I had initially decided not to watch Sarah Palin’s speech to “Tea Party Nation” Saturday night. Unfortunately, being the political rubbernecker that I am, I caved in and eventually watched nearly the entire address.
My first instinct was the correct one — it was a thing to be skipped. Palin deals in warmed-over conservative feel-good cliche, and she had at least 46 minutes worth of those Saturday evening, addressing the attendees of the “Tea Party Nation” in Nashville, who had each paid something like $600 per ticket.
Palin had clearly been prepped, but felt enough in her own element that she seemed to go “off-script” occasionally, often losing track of where she was in a sentence, and escaping by adding a string of dependent clauses which she would use to trail off wistfully before launching into a new statement.
Predictably, she made countless references to Ronald Reagan — which brings me to her first instance of where Palin should have felt a strong sense of cognitive dissonance. Early on in her speech, she lambasted President Barack Obama for the administration’s response to what has come to be known as the Christmas Day Panty Bomber incident. She decried the fact that the would-be bomber, one Umar Farouk Abdulmutallab, has been granted legal representation. She drew cheers as she repeatedly stated that Abdulmutallab had “lawyered up,” and suggested that he will now not be providing law enforcement with intelligence about where he was trained, who he had worked with, or if any more plans for attacks were in the works.
I said she should have felt strong cognitive dissonance, and here’s why: Palin paints herself as a strict constitutionalist, and that is apparently where a significant portion of her appeal to Tea Parties lies. But in the very same constitution she professes to hold so dear, it says this:
No person shall be held to answer for a capital, or otherwise infamous crime, unless on a presentment or indictment of a Grand Jury, except in cases arising in the land or naval forces, or in the Militia, when in actual service in time of War or public danger; nor shall any person be subject for the same offense to be twice put in jeopardy of life or limb; nor shall be compelled in any criminal case to be a witness against himself, nor be deprived of life, liberty, or property, without due process of law; nor shall private property be taken for public use, without just compensation.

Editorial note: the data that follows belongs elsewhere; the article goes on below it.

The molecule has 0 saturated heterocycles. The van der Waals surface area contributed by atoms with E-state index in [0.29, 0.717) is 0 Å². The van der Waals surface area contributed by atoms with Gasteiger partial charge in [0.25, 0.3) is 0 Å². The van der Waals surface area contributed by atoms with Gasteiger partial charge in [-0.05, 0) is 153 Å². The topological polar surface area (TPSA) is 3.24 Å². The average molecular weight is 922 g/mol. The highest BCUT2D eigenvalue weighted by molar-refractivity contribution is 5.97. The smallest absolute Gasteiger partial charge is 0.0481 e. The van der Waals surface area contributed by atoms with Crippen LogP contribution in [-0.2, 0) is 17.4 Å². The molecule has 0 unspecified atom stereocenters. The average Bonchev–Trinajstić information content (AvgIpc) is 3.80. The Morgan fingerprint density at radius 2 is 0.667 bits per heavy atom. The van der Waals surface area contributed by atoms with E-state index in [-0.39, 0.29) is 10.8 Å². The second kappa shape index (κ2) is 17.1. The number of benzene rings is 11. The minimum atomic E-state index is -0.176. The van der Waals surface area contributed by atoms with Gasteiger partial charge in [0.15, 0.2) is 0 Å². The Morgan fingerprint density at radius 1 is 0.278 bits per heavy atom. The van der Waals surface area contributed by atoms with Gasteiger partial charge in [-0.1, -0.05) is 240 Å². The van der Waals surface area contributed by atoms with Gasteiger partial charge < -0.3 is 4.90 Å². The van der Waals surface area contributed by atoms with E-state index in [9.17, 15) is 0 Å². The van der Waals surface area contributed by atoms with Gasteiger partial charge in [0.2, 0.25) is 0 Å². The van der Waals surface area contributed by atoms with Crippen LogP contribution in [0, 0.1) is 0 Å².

(That would be the Fifth Amendment, in the Bill of Rights. Emphasis is mine, of course.)
This is one of those cases where the constitution is actually pretty clear. Notice how the amendment does not specify “citizen,” it says, “No person shall.” It’s a crucial difference. Palin, however, reads into the constitution, and adds the popular idea that this document was only ever meant to apply to citizens. The idea of this “inalienability” was an important concept for the original Tea Partiers — the “self-evident” truth that “all men are created equal,” and that the ideas expressed in the Declaration of Independence are universal, not particular.
But never mind the constitution for now. Her hero Ronald Reagan wouldn’t have approved of her approach to the Christmas Day terrorist. Indeed, it was the official policy of the Reagan administration to treat terrorists as common criminals by trying them in civilian courts. (H/t to Salon.com’s Glenn Greenwald).
Furthermore, it seems that since “lawyering up,” Abdulmutallab has begun offering up “actionable intelligence” to the FBI (same link as above). Palin says she loves the constitution, but she has no faith whatsoever in the system of criminal laws that flow from it, despite the fact that the criminal justice system has evidently gleaned answers to all her questions about the Panty Bomber — using legal, constitutional means instead of patently unconstitutional ones, such as waterboarding or extraordinary rendition or violation of habeas corpus.
Palin, constitution and Reagan fan extraordinaire, soldiered on nonplussed.
She drew more cheers by shouting, “We need a Commander-in-Chief, not a professor of law!” This is another strange statement for someone who professes to have so much faith in the constitution, and ought to have caused more cognitive dissonance. Again, returning to the very document she brings up so often, law is a pretty important element of any nation, and the U.S. constitution recognizes this. It further requires civilian control of the military — see Article II, Section 2. The “professor of law” is the Commander-in-Chief anyway, so this is more or less a meaningless statement.
Palin smiled as she said the current president is “0 for 3” on elections. No trace of cognitive dissonance on the former Alaskan governor’s face, even though as recently as October she had backed failed weirdo Doug Hoffman to represent New York’s 23rd Congressional District, which handed an unexpected seat in the House to democrats. The year before, she managed to pin her star to the failing McCain presidential campaign — and there’s an argument to be made that she herself dashed whatever hopes McCain had left after the financial collapse in 2008.
I found her repeated excoriation of “elites” to be confusing, given that the Tea Party movement seems generally to support the ideas of Ayn Rand, an atheist transplant from Russia, who wrote books about how the only people in the world who matter are elites.
There’s no real need to go on pointing out the glaring incongruities in Palin’s apparent platform. Her fans have demonstrated themselves to be immune from reason, and will not have their minds changed by such pointy-headed intellectuals as will make these observations to them.
But then again, F. Scott Fitzgerald once said that the “true test of a first-rate mind is the ability to hold two contradictory ideas at the same time.”